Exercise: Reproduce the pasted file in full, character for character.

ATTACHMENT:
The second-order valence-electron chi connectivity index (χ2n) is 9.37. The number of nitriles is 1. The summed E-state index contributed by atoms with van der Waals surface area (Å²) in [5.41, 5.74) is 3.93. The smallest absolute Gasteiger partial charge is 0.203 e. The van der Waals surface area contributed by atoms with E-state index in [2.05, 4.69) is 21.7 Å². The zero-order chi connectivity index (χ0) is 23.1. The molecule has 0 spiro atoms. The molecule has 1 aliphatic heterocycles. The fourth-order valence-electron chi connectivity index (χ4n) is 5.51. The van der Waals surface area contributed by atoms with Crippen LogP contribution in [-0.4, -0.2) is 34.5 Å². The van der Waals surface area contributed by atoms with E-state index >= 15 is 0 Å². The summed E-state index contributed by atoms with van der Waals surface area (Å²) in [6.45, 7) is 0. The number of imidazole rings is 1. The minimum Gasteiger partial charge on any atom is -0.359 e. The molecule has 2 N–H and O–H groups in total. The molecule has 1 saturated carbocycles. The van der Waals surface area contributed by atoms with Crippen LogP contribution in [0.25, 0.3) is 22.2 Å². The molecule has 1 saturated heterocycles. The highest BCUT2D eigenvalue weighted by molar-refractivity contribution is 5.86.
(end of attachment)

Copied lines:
The second-order valence-electron chi connectivity index (χ2n) is 9.37. The number of nitriles is 1. The summed E-state index contributed by atoms with van der Waals surface area (Å²) in [5.41, 5.74) is 3.93. The smallest absolute Gasteiger partial charge is 0.203 e. The van der Waals surface area contributed by atoms with E-state index in [2.05, 4.69) is 21.7 Å². The zero-order chi connectivity index (χ0) is 23.1. The molecule has 0 spiro atoms. The molecule has 1 aliphatic heterocycles. The fourth-order valence-electron chi connectivity index (χ4n) is 5.51. The van der Waals surface area contributed by atoms with Crippen LogP contribution in [-0.4, -0.2) is 34.5 Å². The van der Waals surface area contributed by atoms with E-state index >= 15 is 0 Å². The summed E-state index contributed by atoms with van der Waals surface area (Å²) in [6.45, 7) is 0. The number of imidazole rings is 1. The minimum Gasteiger partial charge on any atom is -0.359 e. The molecule has 2 N–H and O–H groups in total. The molecule has 1 saturated carbocycles. The van der Waals surface area contributed by atoms with Crippen LogP contribution in [0.25, 0.3) is 22.2 Å². The molecule has 1 saturated heterocycles. The highest BCUT2D eigenvalue weighted by molar-refractivity contribution is 5.86.